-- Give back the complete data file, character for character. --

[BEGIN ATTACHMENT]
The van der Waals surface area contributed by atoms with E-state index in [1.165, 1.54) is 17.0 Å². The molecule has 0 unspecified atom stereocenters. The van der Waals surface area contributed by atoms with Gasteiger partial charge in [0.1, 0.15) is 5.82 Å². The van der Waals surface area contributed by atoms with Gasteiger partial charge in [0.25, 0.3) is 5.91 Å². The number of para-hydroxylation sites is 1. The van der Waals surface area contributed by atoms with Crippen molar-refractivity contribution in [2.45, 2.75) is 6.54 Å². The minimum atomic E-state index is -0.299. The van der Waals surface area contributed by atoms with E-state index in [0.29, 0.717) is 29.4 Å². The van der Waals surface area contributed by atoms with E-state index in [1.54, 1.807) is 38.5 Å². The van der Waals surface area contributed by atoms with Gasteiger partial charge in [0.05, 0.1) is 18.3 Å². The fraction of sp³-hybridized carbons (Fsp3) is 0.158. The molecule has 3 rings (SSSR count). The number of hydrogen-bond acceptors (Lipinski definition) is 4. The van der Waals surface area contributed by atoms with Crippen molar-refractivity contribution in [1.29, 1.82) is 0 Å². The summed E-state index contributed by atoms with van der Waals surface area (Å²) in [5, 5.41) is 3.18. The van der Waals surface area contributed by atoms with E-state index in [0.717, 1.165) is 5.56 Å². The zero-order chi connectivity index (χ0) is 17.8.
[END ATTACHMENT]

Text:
The van der Waals surface area contributed by atoms with E-state index in [1.165, 1.54) is 17.0 Å². The molecule has 0 unspecified atom stereocenters. The van der Waals surface area contributed by atoms with Gasteiger partial charge in [0.1, 0.15) is 5.82 Å². The van der Waals surface area contributed by atoms with Gasteiger partial charge in [0.25, 0.3) is 5.91 Å². The number of para-hydroxylation sites is 1. The van der Waals surface area contributed by atoms with Crippen molar-refractivity contribution in [2.45, 2.75) is 6.54 Å². The minimum atomic E-state index is -0.299. The van der Waals surface area contributed by atoms with E-state index in [0.29, 0.717) is 29.4 Å². The van der Waals surface area contributed by atoms with E-state index in [1.54, 1.807) is 38.5 Å². The van der Waals surface area contributed by atoms with Gasteiger partial charge in [0.05, 0.1) is 18.3 Å². The fraction of sp³-hybridized carbons (Fsp3) is 0.158. The molecule has 3 rings (SSSR count). The number of hydrogen-bond acceptors (Lipinski definition) is 4. The van der Waals surface area contributed by atoms with Crippen molar-refractivity contribution in [1.29, 1.82) is 0 Å². The summed E-state index contributed by atoms with van der Waals surface area (Å²) in [5, 5.41) is 3.18. The van der Waals surface area contributed by atoms with E-state index in [0.717, 1.165) is 5.56 Å². The zero-order chi connectivity index (χ0) is 17.8.